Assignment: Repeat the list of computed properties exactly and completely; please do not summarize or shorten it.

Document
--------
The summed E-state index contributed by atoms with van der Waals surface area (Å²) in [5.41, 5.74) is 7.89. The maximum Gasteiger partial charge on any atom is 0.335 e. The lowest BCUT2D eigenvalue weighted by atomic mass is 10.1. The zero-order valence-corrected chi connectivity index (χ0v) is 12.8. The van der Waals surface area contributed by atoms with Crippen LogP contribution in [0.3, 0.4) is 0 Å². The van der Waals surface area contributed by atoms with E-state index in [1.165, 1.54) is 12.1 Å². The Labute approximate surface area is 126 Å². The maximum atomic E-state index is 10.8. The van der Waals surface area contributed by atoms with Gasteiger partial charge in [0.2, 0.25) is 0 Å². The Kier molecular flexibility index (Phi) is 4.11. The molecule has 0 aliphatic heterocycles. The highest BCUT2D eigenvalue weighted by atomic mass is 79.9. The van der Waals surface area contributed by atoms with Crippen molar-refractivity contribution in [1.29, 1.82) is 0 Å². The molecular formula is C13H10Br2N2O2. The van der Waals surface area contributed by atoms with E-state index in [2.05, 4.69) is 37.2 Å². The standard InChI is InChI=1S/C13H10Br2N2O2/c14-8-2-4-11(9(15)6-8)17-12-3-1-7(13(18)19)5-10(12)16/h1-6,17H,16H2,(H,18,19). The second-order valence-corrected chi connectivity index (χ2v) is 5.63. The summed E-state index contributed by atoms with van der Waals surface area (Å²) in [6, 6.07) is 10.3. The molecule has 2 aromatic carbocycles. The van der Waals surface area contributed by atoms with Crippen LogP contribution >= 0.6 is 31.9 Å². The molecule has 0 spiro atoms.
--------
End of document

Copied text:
The summed E-state index contributed by atoms with van der Waals surface area (Å²) in [5.41, 5.74) is 7.89. The maximum Gasteiger partial charge on any atom is 0.335 e. The lowest BCUT2D eigenvalue weighted by atomic mass is 10.1. The zero-order valence-corrected chi connectivity index (χ0v) is 12.8. The van der Waals surface area contributed by atoms with Crippen LogP contribution in [0.3, 0.4) is 0 Å². The van der Waals surface area contributed by atoms with E-state index in [1.165, 1.54) is 12.1 Å². The Labute approximate surface area is 126 Å². The maximum atomic E-state index is 10.8. The van der Waals surface area contributed by atoms with Gasteiger partial charge in [0.2, 0.25) is 0 Å². The Kier molecular flexibility index (Phi) is 4.11. The molecule has 0 aliphatic heterocycles. The highest BCUT2D eigenvalue weighted by atomic mass is 79.9. The van der Waals surface area contributed by atoms with Crippen molar-refractivity contribution in [1.29, 1.82) is 0 Å². The molecular formula is C13H10Br2N2O2. The van der Waals surface area contributed by atoms with E-state index in [2.05, 4.69) is 37.2 Å². The standard InChI is InChI=1S/C13H10Br2N2O2/c14-8-2-4-11(9(15)6-8)17-12-3-1-7(13(18)19)5-10(12)16/h1-6,17H,16H2,(H,18,19). The second-order valence-corrected chi connectivity index (χ2v) is 5.63. The summed E-state index contributed by atoms with van der Waals surface area (Å²) in [6, 6.07) is 10.3. The molecule has 2 aromatic carbocycles. The van der Waals surface area contributed by atoms with Crippen LogP contribution >= 0.6 is 31.9 Å². The molecule has 0 spiro atoms.